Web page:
Cologne's gigantic Gothic cathedral dominates the city skyline, but this busy Rhineland city is also a lively centre of the arts. The Ludwig Museum (00 49 221 221 26165; museum-ludwig.de) houses the biggest collection of Pop Art outside America and some stunning German Expressionists such as Max Beckmann and Ludwig Kirchner.
28 November to 24 December (dresden.de)
Founded in 1434, Dresden's Striezelmarkt is one of Germany's oldest Christmas markets. Contrary to popular misconception, it isn't actually the oldest – that honour belongs to Bautzen, a historic town on the Polish border which beats it by half a century. Never mind. Dresden's Striezelmarkt is uniquely atmospheric, as the city's Altmarkt is transformed into a gigantic grotto. Striezel is the Saxon word for Stollen, Germany's distinctive Christmas cake, and Dresden's version is commonly regarded as Germany's finest. If you're here on 8 December, don't miss the annual Stollenfest (stollenfest.com), when an enormous Stollen is paraded through the city to the Striezelmarkt, where the Stollenmädchen (a sort of Christmas beauty queen) cuts the first slice.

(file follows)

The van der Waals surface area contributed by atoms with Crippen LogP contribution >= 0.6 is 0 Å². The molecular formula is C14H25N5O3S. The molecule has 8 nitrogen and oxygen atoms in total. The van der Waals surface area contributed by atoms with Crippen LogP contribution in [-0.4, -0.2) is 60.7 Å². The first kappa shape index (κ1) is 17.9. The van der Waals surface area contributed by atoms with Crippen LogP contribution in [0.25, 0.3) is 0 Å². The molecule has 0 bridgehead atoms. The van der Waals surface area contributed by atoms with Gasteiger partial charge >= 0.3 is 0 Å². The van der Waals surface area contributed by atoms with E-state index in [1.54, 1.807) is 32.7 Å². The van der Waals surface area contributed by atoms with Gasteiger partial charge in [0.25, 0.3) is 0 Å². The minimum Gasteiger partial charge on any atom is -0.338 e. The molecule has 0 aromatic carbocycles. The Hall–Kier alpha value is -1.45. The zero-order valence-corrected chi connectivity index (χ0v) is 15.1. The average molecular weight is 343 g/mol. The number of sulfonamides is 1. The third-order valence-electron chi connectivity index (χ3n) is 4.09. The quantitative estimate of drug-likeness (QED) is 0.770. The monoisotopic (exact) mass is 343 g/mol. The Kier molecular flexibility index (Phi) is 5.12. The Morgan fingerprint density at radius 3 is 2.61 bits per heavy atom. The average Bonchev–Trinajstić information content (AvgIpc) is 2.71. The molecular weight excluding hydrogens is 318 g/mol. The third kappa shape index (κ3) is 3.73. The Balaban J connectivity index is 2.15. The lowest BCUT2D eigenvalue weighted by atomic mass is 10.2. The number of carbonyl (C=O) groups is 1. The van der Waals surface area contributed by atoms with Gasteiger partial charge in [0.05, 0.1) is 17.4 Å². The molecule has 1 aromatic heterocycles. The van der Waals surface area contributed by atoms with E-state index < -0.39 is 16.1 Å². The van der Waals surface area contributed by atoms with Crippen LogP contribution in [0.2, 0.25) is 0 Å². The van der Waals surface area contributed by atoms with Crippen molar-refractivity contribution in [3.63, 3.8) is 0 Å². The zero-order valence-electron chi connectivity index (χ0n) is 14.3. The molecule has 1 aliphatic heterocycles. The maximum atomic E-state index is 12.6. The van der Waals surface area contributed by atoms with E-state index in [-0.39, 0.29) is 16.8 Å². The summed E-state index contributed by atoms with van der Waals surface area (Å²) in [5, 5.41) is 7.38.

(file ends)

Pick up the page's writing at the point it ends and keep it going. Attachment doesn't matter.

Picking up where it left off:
Renowned before the Second World War as one of Europe's loveliest cities, the "Florence of the Elbe" was flattened by the Allies in 1945. However, since reunification it's been painstakingly rebuilt and today the panorama Canaletto painted has been immaculately restored. As well as its beautiful baroque architecture, the Saxon capital has one of the world's most wonderful art galleries, the Zwinger (00 49 351 49 14 2000; skd.museum), full of treasures by Renaissance masters such as Botticelli and Raphael.